Tax on exile Eritreans

Eritrean Embassy reported to the police

The Eritrean Embassy in Stockholm was today reported to the police for its collection of taxes from exiled Eriterans in the country. It is two Swedish-Eritreans in Uppsala that have decided to take the step, which has not been taken before, presumably out of fear, the news agency TT reports.

Many exiled Eritreans are accusing the Eritrean embassy in Sweden and other countries to collect the tax - based on 2% of their annual income here - with the help of threats and extortion - despite the fact that they already pay tax in the country that they now live.

In the report to the police, several examples of such reprisals are mentioned. For example, if a parent in Eritrea wants to visit his or her child in Sweden, they may be forced to pay the tax in order for the parent to be allowed to travel.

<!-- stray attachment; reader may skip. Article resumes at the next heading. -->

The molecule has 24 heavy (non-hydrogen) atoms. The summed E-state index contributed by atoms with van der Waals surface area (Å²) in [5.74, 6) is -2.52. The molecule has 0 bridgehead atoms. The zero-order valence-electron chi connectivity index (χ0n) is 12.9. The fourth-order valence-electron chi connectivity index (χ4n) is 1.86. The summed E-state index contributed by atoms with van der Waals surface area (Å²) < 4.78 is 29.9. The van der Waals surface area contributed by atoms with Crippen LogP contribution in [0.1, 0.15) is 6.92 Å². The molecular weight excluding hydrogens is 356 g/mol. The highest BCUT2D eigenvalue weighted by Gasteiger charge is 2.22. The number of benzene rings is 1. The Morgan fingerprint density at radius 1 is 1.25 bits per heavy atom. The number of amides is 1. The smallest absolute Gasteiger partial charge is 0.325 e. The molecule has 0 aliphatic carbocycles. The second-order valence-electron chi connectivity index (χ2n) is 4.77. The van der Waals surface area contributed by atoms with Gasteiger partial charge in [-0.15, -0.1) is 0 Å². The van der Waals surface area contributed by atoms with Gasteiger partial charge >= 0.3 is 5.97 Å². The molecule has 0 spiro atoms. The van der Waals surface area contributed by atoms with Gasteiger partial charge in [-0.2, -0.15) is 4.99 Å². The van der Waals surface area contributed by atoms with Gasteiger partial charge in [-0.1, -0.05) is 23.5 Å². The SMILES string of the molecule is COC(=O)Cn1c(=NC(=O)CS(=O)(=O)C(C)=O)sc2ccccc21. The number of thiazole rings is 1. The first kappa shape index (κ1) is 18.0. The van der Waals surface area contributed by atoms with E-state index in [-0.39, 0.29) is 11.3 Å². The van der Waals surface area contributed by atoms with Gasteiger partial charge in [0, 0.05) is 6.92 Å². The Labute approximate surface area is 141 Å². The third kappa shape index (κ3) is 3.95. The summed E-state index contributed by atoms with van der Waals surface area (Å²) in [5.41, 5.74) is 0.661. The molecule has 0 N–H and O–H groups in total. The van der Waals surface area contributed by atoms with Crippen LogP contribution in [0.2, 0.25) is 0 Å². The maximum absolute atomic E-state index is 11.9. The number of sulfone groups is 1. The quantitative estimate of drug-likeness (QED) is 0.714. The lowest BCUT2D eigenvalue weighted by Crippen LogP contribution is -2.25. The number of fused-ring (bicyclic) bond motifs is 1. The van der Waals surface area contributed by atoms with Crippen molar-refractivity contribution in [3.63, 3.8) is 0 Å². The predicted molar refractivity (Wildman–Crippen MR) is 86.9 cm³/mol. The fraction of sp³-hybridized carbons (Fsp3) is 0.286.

Exiled Eritreans who need to apply for a passport also have to pay the tax. Such a passport is often necessary when having cvontact with Swedish authorities. In Sweden, the tax is calculated from the official tax return from the Swedish Tax authorities, which has to be shown to staff at the embassy. For those who do not pay the tax, the debt increases year on year.

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